Indonesian Police Vow to Hunt Pro-Independence Papua Leaders
West Papua in focus ⬿

Indonesian Police Vow to Hunt Pro-Independence Papua Leaders

West Papua, 2019
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September 6, 2019
 

As many as 7 people have been killed during widespread protests in West Papua. In order to quell the protests, Indonesia has flown in some 6000 police and military police personnel, reinforcing a heavy military presence in a region that has endured decades of conflict. The Police have vowed to hunt down Pro-Independence Papua leaders for allegedly instigating the protests.

Indonesian police Thursday vowed to hunt down freedom fighters blamed for the violent protests in the region of Papua, as the government partially lifted an internet blackout imposed in the easternmost area after three weeks.

The protests began on Aug. 17, Indonesia’s Independence Day, after Papuan students, whose dormitory was tear gassed during their detention in the city of Surabaya, reportedly experienced racial and ethnic discrimination. The students allegedly desecrated a national flag.

As many as 7 people have been killed during the widespread protests.

Now, Indonesia has sent in approximately 6,000 police and military personnel, reinforcing a heavy military presence in a region that has endured decades of conflict.

“What’s happening in Papua now and abroad was designed by a group … which I will hunt down,” national police chief Tito Karnavian told a news conference from the Papuan provincial capital of Jayapura.

He said police had identified the people behind the unrest, accusing pro-freedom leader Benny Wenda of orchestrating the unrest ahead of a U.N. Human Rights Council meeting that starts on Sept. 9 to get Papua onto the agenda “at the expense of the people.”

Benny Wenda @ TEDxSydney 2013. Photo: Jean-Jacques Halans

Police spokesman Dedi Prasetyo told media Wednesday that diplomatic channels would be used to hold Wenda accountable. A spokesman for Indonesia’s foreign ministry declined to comment.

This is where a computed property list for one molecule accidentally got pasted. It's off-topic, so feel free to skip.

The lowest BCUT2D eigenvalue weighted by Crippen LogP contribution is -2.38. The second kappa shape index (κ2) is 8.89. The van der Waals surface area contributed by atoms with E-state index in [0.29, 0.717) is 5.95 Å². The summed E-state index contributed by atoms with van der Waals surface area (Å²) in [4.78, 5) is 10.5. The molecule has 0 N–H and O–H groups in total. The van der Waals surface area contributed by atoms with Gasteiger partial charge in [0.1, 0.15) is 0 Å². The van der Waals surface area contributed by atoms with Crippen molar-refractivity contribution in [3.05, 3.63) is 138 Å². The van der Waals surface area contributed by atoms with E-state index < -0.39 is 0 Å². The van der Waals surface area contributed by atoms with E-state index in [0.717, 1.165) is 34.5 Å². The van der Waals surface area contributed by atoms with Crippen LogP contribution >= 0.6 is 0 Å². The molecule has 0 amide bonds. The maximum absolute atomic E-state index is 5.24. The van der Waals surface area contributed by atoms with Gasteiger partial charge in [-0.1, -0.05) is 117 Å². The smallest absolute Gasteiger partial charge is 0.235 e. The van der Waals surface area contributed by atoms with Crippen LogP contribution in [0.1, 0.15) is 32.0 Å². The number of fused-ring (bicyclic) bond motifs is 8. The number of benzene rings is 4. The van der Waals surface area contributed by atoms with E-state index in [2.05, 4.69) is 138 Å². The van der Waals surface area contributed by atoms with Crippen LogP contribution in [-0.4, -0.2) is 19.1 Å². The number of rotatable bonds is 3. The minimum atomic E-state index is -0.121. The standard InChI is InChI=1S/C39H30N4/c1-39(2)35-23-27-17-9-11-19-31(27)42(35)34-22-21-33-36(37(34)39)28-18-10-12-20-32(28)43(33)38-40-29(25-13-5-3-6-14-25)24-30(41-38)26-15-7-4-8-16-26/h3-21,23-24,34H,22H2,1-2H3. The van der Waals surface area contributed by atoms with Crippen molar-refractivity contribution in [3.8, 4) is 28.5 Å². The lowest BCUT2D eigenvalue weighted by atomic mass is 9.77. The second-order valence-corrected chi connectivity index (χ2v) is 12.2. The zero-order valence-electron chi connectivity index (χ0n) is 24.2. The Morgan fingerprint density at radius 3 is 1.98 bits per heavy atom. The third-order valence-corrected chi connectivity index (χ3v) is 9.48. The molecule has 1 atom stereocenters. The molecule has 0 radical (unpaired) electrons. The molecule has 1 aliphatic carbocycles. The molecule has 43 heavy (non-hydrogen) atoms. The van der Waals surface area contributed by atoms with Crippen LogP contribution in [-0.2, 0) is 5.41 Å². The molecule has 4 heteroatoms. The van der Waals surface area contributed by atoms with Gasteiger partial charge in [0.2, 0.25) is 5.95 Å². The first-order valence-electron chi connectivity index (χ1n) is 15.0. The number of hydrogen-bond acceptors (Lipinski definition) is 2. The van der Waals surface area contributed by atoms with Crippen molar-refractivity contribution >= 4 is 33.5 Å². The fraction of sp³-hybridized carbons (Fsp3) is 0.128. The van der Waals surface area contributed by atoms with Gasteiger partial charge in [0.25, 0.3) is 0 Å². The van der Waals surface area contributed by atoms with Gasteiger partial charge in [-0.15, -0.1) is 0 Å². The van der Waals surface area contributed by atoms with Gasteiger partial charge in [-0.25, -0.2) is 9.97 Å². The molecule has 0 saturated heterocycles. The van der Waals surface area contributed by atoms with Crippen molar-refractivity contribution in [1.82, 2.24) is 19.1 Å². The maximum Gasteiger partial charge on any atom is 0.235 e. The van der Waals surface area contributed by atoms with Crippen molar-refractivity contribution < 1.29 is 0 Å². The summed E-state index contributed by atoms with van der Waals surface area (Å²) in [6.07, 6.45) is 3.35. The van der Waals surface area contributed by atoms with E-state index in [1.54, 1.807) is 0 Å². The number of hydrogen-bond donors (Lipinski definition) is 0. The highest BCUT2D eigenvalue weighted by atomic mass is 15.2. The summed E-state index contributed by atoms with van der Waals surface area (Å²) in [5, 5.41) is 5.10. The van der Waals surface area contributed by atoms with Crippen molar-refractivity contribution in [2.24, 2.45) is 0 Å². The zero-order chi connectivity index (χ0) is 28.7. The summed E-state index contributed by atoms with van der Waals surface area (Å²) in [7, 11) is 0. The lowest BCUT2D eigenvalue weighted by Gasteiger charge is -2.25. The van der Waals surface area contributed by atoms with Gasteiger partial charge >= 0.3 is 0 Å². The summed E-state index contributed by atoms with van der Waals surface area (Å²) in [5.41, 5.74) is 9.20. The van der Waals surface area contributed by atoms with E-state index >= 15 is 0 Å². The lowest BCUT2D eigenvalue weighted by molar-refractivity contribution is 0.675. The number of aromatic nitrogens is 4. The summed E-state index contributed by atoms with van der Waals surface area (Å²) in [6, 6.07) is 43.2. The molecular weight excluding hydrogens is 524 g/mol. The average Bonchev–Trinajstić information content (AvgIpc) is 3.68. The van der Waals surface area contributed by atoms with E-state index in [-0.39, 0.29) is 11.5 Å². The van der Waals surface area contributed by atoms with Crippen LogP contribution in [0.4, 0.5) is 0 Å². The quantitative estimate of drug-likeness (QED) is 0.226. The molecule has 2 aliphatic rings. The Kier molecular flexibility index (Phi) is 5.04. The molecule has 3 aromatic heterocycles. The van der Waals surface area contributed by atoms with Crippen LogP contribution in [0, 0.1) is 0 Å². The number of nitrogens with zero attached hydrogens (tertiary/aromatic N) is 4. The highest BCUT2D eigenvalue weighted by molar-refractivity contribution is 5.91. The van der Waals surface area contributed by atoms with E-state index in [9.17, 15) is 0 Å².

Wenda, who has political asylum in Britain, was quoted in media as saying the Indonesian government should focus on resolving the Papuan issue rather than making accusations against him.

Meanwhile, Indonesia’s communications ministry said in a statement that it ended its blockade of the internet and data access for most parts of Papua, though it would continue to monitor the situation in some areas.

The decision was taken after the online flow of “hoax information” had declined, the ministry said in a statement.

The internet restrictions continued in places where protesters torched buildings, such as the cities of Jayapura and Manokwari, as well as some rural towns like Deiyai, where civilians were killed during a clash between security forces and protesters last week.

Authorities and activists have given different accounts on the incident and the internet blackout has made verifying information difficult.

Dozens of people have been arrested across Papua and West Papua provinces for damaging property, police said.

In Jakarta, several Papuan students have been arrested and charged with treason after joining protests calling for an independence vote, at which separatist symbols were displayed.

Police have also named a prominent human rights lawyer and activist, Veronica Koman, a suspect in connection with her Twitter posts about the unrest.

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This article was originally published by TeleSur. It has been edited for Intercontinental Cry.

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